performance comparisons can be made. Although some disappointing details

emerge - the weekly reach of some channels appears to have fallen - the

overall picture is reassuring.



’It is not a fine resolution instrument. It has its limitations - but it

does give a picture of how we do, not just channel against channel but

also in comparison with other media. It underlines what the more

optimistic among us have been saying for years and it will increase

overall confidence in the pan-European TV market. It proves our value in

the media mix and gives a degree of accountability to advertisers.’



According to Jean Molly, an international researcher at Motive

Communications, although EMS is vastly superior to the previous Petar

research initiative, it must be treated with caution. ’It’s a step in

the right direction but the big question is how they are going to

develop international TV research in the future. Ideally we’d all like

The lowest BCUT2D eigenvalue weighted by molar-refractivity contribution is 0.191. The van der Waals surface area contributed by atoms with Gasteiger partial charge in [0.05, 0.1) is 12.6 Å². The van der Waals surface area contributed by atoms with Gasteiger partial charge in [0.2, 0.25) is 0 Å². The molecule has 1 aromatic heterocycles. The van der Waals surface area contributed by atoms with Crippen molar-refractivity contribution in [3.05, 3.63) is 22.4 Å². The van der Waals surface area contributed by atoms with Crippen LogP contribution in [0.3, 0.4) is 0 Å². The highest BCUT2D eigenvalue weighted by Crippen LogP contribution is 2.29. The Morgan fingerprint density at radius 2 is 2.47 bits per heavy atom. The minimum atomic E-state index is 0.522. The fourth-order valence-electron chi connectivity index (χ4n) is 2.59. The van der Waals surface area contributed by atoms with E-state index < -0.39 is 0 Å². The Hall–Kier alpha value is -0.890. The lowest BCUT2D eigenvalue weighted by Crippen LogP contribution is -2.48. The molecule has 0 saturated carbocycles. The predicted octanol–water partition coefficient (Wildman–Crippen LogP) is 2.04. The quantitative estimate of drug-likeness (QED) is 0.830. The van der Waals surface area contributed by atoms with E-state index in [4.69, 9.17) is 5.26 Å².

ratings data,’ she says.



That’s the heart of the matter. EMS may be a common currency but it

isn’t a trading currency.



After all, it’s a phone survey - a million miles away from the the meter

panel systems that provide the currency for terrestrial TV trading.

Moves are under way to produce an EMS offshoot focusing entirely on TV

but, whatever method is chosen, it won’t provide a definitive ratings

currency.



Liz Workman, the regional media director of Leo Burnett, believes

pan-European satellite TV can do better. She says: ’I’m not knocking the

EMS.



If used intelligently, it can augment what you are able to pull together

from other sources. The market hasn’t moved on an awful lot but we have

to accept that there isn’t a currency as there is in national

terrestrial TV. That said, I would question whether the medium couldn’t

get better value for the money it currently spends on research.’



EMS DATA: YEAR-ON-YEAR COMPARISON

                                Total 1995    Total 1996

Population (x 1,000)                 40215         39847

Average readership

DAILIES

Financial Times                        2.4           2.2

The Times                              2.9           2.9

International Herald Tribune           0.5           0.5

Wall St Journal Europe                 0.4           0.4

USA Today                              0.2           0.2